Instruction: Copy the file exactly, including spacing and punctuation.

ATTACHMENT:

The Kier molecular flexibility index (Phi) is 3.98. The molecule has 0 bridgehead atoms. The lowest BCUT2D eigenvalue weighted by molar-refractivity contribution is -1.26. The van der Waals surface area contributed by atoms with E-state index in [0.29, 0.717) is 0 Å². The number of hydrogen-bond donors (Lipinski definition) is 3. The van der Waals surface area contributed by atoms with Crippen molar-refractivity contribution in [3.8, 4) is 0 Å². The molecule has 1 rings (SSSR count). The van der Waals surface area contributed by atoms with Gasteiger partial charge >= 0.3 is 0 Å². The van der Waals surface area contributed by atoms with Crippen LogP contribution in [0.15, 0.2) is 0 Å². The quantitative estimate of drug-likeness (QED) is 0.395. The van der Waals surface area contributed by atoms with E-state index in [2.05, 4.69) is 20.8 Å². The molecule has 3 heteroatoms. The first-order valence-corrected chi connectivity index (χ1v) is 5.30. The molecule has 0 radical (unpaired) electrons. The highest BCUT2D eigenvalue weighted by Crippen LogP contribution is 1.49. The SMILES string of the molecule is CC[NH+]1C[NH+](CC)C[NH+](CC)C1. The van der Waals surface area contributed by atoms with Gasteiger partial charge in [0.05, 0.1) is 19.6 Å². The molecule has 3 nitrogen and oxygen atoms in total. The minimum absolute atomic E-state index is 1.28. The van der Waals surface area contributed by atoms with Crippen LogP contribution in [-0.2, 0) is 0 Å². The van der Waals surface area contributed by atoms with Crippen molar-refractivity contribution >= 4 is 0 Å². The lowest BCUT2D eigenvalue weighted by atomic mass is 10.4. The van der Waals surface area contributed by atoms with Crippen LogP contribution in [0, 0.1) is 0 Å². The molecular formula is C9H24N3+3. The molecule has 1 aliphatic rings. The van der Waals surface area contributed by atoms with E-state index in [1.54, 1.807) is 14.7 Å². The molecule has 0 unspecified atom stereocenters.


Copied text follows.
The Kier molecular flexibility index (Phi) is 3.98. The molecule has 0 bridgehead atoms. The lowest BCUT2D eigenvalue weighted by molar-refractivity contribution is -1.26. The van der Waals surface area contributed by atoms with E-state index in [0.29, 0.717) is 0 Å². The number of hydrogen-bond donors (Lipinski definition) is 3. The van der Waals surface area contributed by atoms with Crippen molar-refractivity contribution in [3.8, 4) is 0 Å². The molecule has 1 rings (SSSR count). The van der Waals surface area contributed by atoms with Gasteiger partial charge >= 0.3 is 0 Å². The van der Waals surface area contributed by atoms with Crippen LogP contribution in [0.15, 0.2) is 0 Å². The quantitative estimate of drug-likeness (QED) is 0.395. The van der Waals surface area contributed by atoms with E-state index in [2.05, 4.69) is 20.8 Å². The molecule has 3 heteroatoms. The first-order valence-corrected chi connectivity index (χ1v) is 5.30. The molecule has 0 radical (unpaired) electrons. The highest BCUT2D eigenvalue weighted by Crippen LogP contribution is 1.49. The SMILES string of the molecule is CC[NH+]1C[NH+](CC)C[NH+](CC)C1. The van der Waals surface area contributed by atoms with Gasteiger partial charge in [0.05, 0.1) is 19.6 Å². The molecule has 3 nitrogen and oxygen atoms in total. The minimum absolute atomic E-state index is 1.28. The van der Waals surface area contributed by atoms with Crippen LogP contribution in [-0.2, 0) is 0 Å². The van der Waals surface area contributed by atoms with Crippen molar-refractivity contribution >= 4 is 0 Å². The lowest BCUT2D eigenvalue weighted by atomic mass is 10.4. The van der Waals surface area contributed by atoms with Crippen LogP contribution in [0, 0.1) is 0 Å². The molecular formula is C9H24N3+3. The molecule has 1 aliphatic rings. The van der Waals surface area contributed by atoms with E-state index in [1.54, 1.807) is 14.7 Å². The molecule has 0 unspecified atom stereocenters.